We can move our sprite around the screen by replacing the fixed position parameters with variables. I’ve created a simple example that moves the scaled-up ‘F’ back and forth across the screen.

Note how the sprite draws correctly as it moves off the left and right sides of the screen using signed coordinates.

The Arty version looks like this:

module top_tinyf_move (
    input  wire logic clk_100m,     // 100 MHz clock
    input  wire logic btn_rst_n,    // reset button
    output      logic vga_hsync,    // horizontal sync
    output      logic vga_vsync,    // vertical sync
    output      logic [3:0] vga_r,  // 4-bit VGA red
    output      logic [3:0] vga_g,  // 4-bit VGA green
    output      logic [3:0] vga_b   // 4-bit VGA blue
    );

    // generate pixel clock
    logic clk_pix;
    logic clk_pix_locked;
    clock_480p clock_pix_inst (
       .clk_100m,
       .rst(!btn_rst_n),  // reset button is active low
       .clk_pix,
       .clk_pix_5x(),  // not used for VGA output
       .clk_pix_locked
    );

    // reset in pixel clock domain
    logic rst_pix;
    always_comb rst_pix = !clk_pix_locked;  // wait for clock lock

    // display sync signals and coordinates
    localparam CORDW = 16;  // signed coordinate width (bits)
    logic signed [CORDW-1:0] sx, sy;
    logic hsync, vsync;
    logic de, frame, line;
    display_480p #(.CORDW(CORDW)) display_inst (
        .clk_pix,
        .rst_pix,
        .sx,
        .sy,
        .hsync,
        .vsync,
        .de,
        .frame,
        .line
    );

    // screen dimensions (must match display_inst)
    localparam H_RES = 640;
    localparam V_RES = 480;

    // sprite parameters
    localparam SPR_WIDTH  = 8;  // bitmap width in pixels
    localparam SPR_HEIGHT = 8;  // bitmap height in pixels
    localparam SPR_SCALE  = 3;  // 2^3 = 8x scale
    localparam SPR_DATAW  = 1;  // bits per pixel
    localparam SPR_DRAWW  = SPR_WIDTH  * 2**SPR_SCALE;  // draw width
    localparam SPR_DRAWH  = SPR_HEIGHT * 2**SPR_SCALE;  // draw height
    localparam SPR_SPX    = 4;  // horizontal speed (pixels/frame)
    localparam SPR_FILE   = "letter_f.mem";  // bitmap file

    // draw sprite at position (sprx,spry)
    logic signed [CORDW-1:0] sprx, spry;
    logic dx;  // direction: 0 is right/down

    // update sprite position once per frame
    always_ff @(posedge clk_pix) begin
        if (frame) begin
            if (dx == 0) begin  // moving right
                if (sprx + SPR_DRAWW >= H_RES + 2*SPR_DRAWW) dx <= 1;  // move left
                else sprx <= sprx + SPR_SPX;  // continue right
            end else begin  // moving left
                if (sprx <= -2*SPR_DRAWW) dx <= 0;  // move right
                else sprx <= sprx - SPR_SPX;  // continue left
            end
        end
        if (rst_pix) begin  // centre sprite and set direction right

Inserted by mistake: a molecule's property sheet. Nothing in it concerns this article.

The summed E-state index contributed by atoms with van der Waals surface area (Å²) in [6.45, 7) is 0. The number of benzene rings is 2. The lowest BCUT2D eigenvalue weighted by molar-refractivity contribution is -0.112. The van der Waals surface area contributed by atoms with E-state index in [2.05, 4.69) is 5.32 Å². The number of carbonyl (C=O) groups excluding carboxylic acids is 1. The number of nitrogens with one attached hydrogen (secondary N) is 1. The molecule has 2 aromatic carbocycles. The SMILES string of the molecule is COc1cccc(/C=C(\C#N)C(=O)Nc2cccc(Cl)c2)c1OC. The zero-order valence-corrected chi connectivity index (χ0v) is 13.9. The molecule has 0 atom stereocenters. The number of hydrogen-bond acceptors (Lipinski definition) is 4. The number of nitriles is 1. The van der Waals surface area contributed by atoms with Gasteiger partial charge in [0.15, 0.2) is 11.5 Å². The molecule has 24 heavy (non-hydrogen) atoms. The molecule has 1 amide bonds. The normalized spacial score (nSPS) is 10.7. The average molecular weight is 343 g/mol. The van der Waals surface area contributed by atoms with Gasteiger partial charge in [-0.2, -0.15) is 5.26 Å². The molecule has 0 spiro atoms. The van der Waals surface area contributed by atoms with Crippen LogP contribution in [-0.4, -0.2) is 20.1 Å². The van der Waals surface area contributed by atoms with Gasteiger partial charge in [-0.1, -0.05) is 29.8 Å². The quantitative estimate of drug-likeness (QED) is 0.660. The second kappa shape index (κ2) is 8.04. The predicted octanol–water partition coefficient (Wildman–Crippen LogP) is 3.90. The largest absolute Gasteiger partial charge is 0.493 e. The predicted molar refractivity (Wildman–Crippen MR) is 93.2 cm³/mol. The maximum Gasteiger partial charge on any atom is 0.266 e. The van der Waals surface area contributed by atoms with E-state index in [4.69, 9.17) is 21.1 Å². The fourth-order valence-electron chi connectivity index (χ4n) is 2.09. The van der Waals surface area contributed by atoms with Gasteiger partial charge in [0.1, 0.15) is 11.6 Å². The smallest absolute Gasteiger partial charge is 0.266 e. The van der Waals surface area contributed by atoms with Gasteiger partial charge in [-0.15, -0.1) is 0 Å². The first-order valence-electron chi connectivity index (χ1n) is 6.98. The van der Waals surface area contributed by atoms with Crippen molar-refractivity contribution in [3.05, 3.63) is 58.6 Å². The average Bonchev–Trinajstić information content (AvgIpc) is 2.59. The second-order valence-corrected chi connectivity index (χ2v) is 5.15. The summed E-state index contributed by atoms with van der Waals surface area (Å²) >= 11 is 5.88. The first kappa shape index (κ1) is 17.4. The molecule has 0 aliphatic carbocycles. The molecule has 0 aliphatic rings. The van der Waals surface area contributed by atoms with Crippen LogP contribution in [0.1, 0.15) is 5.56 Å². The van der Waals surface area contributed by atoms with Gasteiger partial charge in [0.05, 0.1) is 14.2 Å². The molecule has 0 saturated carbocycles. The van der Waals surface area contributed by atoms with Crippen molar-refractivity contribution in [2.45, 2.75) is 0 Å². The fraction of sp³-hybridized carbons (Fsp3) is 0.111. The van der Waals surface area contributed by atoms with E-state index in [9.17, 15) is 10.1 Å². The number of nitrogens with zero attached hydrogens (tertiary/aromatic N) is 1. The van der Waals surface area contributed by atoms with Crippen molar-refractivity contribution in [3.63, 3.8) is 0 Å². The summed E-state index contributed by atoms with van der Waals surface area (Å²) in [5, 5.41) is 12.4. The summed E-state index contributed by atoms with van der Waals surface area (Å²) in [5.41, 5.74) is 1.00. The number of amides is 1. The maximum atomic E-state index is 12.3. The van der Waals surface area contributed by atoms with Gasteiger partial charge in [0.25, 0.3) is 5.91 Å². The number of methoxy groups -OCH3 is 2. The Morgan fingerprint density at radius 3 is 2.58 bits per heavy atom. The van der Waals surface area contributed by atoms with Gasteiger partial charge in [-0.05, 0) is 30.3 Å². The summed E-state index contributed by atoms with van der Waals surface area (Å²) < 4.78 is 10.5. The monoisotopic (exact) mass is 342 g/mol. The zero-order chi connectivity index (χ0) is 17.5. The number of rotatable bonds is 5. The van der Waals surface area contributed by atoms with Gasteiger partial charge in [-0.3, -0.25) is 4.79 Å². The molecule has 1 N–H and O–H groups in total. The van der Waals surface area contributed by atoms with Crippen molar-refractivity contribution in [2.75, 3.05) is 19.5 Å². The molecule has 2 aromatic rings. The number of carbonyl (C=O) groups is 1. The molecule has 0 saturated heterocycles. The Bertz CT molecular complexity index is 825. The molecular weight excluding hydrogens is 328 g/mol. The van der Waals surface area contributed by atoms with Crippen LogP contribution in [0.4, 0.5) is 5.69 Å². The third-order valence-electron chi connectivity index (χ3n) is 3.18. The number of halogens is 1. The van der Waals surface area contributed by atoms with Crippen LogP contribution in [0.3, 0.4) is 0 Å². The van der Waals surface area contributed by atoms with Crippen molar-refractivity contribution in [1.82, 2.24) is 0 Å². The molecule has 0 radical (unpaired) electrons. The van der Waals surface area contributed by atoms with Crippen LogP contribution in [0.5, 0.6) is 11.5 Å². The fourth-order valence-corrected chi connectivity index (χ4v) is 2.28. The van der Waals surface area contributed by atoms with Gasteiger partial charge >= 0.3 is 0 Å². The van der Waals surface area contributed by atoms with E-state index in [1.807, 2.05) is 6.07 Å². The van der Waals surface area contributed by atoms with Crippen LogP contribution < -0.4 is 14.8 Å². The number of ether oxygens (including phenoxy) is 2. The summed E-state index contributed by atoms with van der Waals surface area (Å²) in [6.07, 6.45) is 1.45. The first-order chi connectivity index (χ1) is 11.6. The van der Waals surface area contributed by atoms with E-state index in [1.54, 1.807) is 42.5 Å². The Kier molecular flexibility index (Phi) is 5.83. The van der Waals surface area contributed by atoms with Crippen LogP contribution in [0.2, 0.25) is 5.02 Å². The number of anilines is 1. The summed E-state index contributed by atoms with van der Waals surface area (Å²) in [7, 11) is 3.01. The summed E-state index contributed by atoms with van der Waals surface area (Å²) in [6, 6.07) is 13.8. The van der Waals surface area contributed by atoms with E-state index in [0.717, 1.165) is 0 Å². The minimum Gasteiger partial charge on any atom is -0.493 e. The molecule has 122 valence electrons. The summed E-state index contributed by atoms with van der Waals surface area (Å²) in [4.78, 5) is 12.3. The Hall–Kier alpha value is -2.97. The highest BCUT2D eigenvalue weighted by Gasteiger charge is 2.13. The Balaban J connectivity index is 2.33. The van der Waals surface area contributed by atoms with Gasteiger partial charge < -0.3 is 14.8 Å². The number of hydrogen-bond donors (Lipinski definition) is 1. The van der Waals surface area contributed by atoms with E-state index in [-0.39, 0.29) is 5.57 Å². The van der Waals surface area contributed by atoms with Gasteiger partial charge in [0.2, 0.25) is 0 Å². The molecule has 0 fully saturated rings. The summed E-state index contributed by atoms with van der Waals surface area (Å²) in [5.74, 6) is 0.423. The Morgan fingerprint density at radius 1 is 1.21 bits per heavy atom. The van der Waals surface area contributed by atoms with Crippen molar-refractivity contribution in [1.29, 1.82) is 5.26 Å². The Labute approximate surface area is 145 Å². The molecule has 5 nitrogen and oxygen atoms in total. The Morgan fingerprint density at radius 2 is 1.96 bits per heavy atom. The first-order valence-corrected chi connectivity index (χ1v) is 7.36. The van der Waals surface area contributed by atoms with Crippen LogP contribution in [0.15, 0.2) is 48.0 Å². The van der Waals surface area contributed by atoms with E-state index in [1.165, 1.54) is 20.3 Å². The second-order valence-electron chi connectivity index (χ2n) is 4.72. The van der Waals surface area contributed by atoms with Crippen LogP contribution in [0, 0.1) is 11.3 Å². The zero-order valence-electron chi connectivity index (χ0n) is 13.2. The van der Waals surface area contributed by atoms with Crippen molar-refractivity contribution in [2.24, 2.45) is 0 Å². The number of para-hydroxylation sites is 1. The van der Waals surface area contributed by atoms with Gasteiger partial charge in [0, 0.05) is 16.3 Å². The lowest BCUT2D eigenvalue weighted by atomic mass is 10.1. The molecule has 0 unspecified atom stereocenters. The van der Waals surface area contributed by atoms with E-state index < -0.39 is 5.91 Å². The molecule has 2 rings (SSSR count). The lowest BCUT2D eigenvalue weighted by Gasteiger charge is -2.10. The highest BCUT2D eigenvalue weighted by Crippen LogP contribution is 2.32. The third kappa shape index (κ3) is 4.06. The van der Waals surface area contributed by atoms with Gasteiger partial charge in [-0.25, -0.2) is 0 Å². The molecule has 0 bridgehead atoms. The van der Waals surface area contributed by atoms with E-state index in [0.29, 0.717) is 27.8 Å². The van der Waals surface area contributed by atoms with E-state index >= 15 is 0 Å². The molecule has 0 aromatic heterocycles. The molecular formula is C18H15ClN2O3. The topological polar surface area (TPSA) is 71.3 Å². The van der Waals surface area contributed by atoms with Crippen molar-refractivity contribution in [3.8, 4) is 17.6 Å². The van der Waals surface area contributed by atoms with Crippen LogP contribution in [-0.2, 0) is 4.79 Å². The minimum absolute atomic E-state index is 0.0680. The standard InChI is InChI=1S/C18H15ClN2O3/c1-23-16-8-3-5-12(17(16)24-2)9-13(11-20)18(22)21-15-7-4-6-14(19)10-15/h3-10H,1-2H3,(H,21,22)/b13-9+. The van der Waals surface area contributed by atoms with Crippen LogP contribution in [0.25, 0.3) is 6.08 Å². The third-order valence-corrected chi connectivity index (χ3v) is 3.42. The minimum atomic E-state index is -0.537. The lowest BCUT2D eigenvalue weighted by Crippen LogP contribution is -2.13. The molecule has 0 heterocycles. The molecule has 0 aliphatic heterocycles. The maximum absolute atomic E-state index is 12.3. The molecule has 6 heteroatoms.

sprx <= H_RES/2 - SPR_DRAWW/2;
            spry <= V_RES/2 - SPR_DRAWH/2;
            dx <= 0;
        end
    end

    logic drawing;  // drawing at (sx,sy)
    logic [SPR_DATAW-1:0] pix;  // pixel colour index
    sprite #(
        .CORDW(CORDW),
        .H_RES(H_RES),
        .SPR_FILE(SPR_FILE),
        .SPR_WIDTH(SPR_WIDTH),
        .SPR_HEIGHT(SPR_HEIGHT),
        .SPR_SCALE(SPR_SCALE),
        .SPR_DATAW(SPR_DATAW)
        ) sprite_f (
        .clk(clk_pix),
        .rst(rst_pix),
        .line,
        .sx,
        .sy,
        .sprx,
        .spry,
        .pix,
        .drawing
    );

    // paint colours: yellow sprite, blue background
    logic [3:0] paint_r, paint_g, paint_b;
    always_comb begin
        paint_r = (drawing && pix) ? 4'hF : 4'h1;
        paint_g = (drawing && pix) ? 4'hC : 4'h3;
        paint_b = (drawing && pix) ? 4'h0 : 4'h7;
    end

    // VGA Pmod output
    always_ff @(posedge clk_pix) begin
        vga_hsync <= hsync;
        vga_vsync <= vsync;
        if (de) begin
            vga_r <= paint_r;
            vga_g <= paint_g;
            vga_b <= paint_b;
        end else begin  // VGA colour should be black in blanking interval
            vga_r <= 4'h0;
            vga_g <= 4'h0;
            vga_b <= 4'h0;
        end
    end
endmodule

Hourglass

The introduction promised “colourful” graphics: it’s time to make good on this by introducing a colour lookup table (CLUT). As discussed in Display Signals, we load a palette into a CLUT and then lookup colours before displaying them.

I’ve created a simple hourglass sprite bitmap using 4-bit colour indexes. Each pixel is represented by a hexadecimal digit:

0 0 0 0 0 0 0 0
F 1 1 1 1 1 1 F
F F 2 2 2 2 F F
F F F 3 3 F F F
F F F 4 4 F F F
F F 5 5 5 5 F F
F 6 6 6 6 6 6 F
7 7 7 7 7 7 7 7

And I’ve chosen the teleport palette [teleport16_4b.mem].

Teleport Palette

And top modules to draw the hourglass:

This is the Verilator simulation:

module top_hourglass #(parameter CORDW=16) (  // signed coordinate width (bits)
    input  wire logic clk_pix,      // pixel clock
    input  wire logic rst_pix,      // sim reset
    output      logic signed [CORDW-1:0] sdl_sx,  // horizontal SDL position
    output      logic signed [CORDW-1:0] sdl_sy,  // vertical SDL position
    output      logic sdl_de,       // data enable (low in blanking interval)
    output      logic sdl_frame,    // high at start of frame
    output      logic [7:0] sdl_r,  // 8-bit red
    output      logic [7:0] sdl_g,  // 8-bit green